165-Million-Year-Old and Exceptionally Rare Dinosaur Footprints Damaged

By |2024-05-07T12:53:46+01:00December 30th, 2016|Dinosaur and Prehistoric Animal News Stories, Dinosaur Fans, Main Page|0 Comments

Police Investigation after Isle of Skye Dinosaur Prints Damaged

The police are hunting a man suspected of damaging two 165-million-year-old dinosaur footprints by attempting to make plaster casts of them.  The alleged vandalism occurred at An Corran beach, Staffin on the Isle of Skye.  This site is famous for its numerous dinosaur footprints and tracks that have been preserved in sandstone exposures along the shoreline.

Dinosaur Footprints Vandalised

The incident was confirmed in the official Lochaber & Skye Police Twitter feed which stated:

“Unfortunately, we can confirm we are investigating reported damage to the dinosaur footprints at Staffin yesterday. Were you in the area?  It would appear a male driving a campervan was possibly responsible for pouring plaster into two of the prints.”

One of the Three-toed Dinosaur Prints at An Corran Beach

Dinosaur footprint (Isle of Skye).

One of the three-toed dinosaur prints from the An Corran beach near Staffin (Isle of Skye).

Picture credit: John Allan with additional annotation by Everything Dinosaur

The picture above shows one of the three-toed tracks that are exposed at low tide along the beach at An Corran.  The ten pence coin provides scale.

Middle Jurassic Footprints

The Isle of Skye is famous for its extensive dinosaur tracks and footprints.  The majority of the prints located at Staffin represent the movement of large ornithischian dinosaurs (ornithopods).  These trace fossils and others like them on the island, are helping palaeontologists to learn more about the different types of dinosaur that roamed this part of Europe some 165 million years ago.

Last December, Everything Dinosaur reported on the discovery of a series of sauropod dinosaur prints in Duntulm Castle Bay, around ten miles from the An Corran site.  This discovery helped to reinforce the view that the sediments on the Isle of Skye preserve a unique record of the large biota that existed during the Bathonian and Callovian faunal stages of the Middle Jurassic of Europe.  To hear that the actions of a thoughtless and selfish individual may have damaged these rare fossils is very sad.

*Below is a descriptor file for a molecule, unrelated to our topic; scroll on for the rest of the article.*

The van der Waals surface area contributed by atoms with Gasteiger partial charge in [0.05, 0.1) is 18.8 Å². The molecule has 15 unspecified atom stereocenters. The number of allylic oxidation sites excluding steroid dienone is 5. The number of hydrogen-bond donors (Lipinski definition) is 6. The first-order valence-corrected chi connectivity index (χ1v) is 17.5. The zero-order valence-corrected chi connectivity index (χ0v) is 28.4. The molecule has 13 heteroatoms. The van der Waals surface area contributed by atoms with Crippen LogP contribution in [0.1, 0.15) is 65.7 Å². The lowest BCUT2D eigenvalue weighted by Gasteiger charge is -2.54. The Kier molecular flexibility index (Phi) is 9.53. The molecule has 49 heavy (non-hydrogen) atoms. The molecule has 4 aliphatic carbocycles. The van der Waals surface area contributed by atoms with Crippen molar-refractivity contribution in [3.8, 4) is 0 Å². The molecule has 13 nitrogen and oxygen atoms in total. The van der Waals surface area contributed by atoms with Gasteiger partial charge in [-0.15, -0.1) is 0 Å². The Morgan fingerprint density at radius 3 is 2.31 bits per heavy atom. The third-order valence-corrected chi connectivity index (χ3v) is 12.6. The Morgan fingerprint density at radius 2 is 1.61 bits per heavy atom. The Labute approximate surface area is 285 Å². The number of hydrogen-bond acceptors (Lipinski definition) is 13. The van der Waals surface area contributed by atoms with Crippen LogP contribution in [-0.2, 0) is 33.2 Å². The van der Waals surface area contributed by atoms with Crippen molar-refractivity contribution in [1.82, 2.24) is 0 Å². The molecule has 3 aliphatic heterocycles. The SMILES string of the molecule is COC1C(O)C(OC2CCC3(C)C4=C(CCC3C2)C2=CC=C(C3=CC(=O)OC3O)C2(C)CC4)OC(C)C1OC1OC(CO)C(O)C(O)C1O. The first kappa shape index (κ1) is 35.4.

To read about the discovery of the Duntulm Castle prints: Isle of Skye Sauropods and their Watery World.

Attempting to make casts or interfere with the prints could cause irreparable damage to these extremely rare trace fossils.  The local council’s Education Chairperson Drew Millar commented:

“It’s absolutely shocking that someone would go to such lengths to destroy something that’s been around for such a long time.  This is one of the major tourist attractions on Skye, some of the oldest proof of dinosaurs in this part of the world.”

Dinosaur Fossil Site Vandalism

Sadly, such incidents are becoming increasingly common.  It is not just the actions of overzealous fossil hunters, some of the recent acts of vandalism have been motivated by a desire to make money by selling fossils illegally.  In 2012, Everything Dinosaur reported on the removal of fossil dinosaur footprints from a site in the Vale of Glamorgan (Wales).

Late Triassic Dinosaur Tracks in the Vale of Glamorgan

Vale of Glamorgan dinosaur tracks.

Dinosaur tracks from the Late Triassic.

To read an article about the Welsh dinosaur fossil theft: Dinosaur Footprints Stolen from the Vale of Glamorgan.

Commenting on the reported An Corran beach fossil damage, a spokesperson from Everything Dinosaur stated:

“This is really sad news, let’s hope the damage is not too significant.  We suspect the perpetrator knew something about this particular fossil site, as the sandstone prints are usually only exposed at low tide and they are often covered by a layer of sand.  It is only after bad weather in winter that the sea washes away the sediment revealing the prints.”

Lochaber and Skye law enforcement officers have appealed for witnesses and have asked for anyone with any knowledge of the incident to come forward.


Everything Dinosaur team members contacted the museum at Staffin for clarification of this story.  The incident did involve a member of the public attempting to make a plaster cast from a footprint.  However, it was a theropod footprint that was involved and not ornithopod as stated in the media reports.

Visit the Everything Dinosaur website: Everything Dinosaur.